Eye on the Tropics

Hurricane, tropical storm and tropical depression: What's the difference?

There are a ton of weather terms that might be easy to confuse including hurricanes, tropical depressions and tropical storms. Here’s the difference.


Tropical disturbance: forms over waters of at least (80F). It is an area of organized thunderstorm activity 100 - 300 miles in diameter which maintains its identity for 24 hours or more, and it's in the lower levels of the atmosphere (surface). If the disturbance acquires a spin, and winds of at least 30 mph. It is now called a tropical depression.


Tropical depressions form when a low-pressure area is accompanied by thunderstorms that produce maximum winds below 39 mph.

What's the forecast? 2018 Hurricane forecast: NOAA Predicts near- or above-average season

As for tropical storms, those are more severe. Depressions become storms when winds reach between 39 and 73 mph. They also must follow a cyclone pattern to become a storm.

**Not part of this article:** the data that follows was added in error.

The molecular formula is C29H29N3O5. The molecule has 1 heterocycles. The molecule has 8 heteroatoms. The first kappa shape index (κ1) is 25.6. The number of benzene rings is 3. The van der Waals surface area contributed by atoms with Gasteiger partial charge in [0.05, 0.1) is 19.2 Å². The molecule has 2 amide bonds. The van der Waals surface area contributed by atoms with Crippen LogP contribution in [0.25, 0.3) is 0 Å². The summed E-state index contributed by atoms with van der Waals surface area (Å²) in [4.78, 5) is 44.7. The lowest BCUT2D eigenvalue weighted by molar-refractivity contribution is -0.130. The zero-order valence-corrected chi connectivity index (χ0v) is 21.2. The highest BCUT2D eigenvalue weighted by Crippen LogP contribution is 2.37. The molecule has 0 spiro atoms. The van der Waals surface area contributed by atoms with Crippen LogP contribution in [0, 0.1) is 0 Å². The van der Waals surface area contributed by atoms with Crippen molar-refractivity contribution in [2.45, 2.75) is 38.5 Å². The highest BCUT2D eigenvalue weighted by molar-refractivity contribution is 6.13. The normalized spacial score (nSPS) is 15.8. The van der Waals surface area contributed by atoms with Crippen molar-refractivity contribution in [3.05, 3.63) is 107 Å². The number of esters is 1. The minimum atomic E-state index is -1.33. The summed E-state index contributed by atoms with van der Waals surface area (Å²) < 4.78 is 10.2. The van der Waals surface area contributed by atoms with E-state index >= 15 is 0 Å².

Hurricanes are a step up from a tropical storm, with winds of more than 74 mph. Hurricanes are further rated into five categories based on their wind speed:

Category 1: 74-95 mph

Category 2: 96-110 mph

Category 3: 111-129 mph

Category 4: 130-156 mph

Category 5: above 157 mph

Trees bend in the tropical storm wind along North Fort Lauderdale Beach Boulevard in 2017 (Photo by Chip Somodevilla/Getty Images)

However, all three types of storms are fueled by warm, moist air near oceans in tropical areas.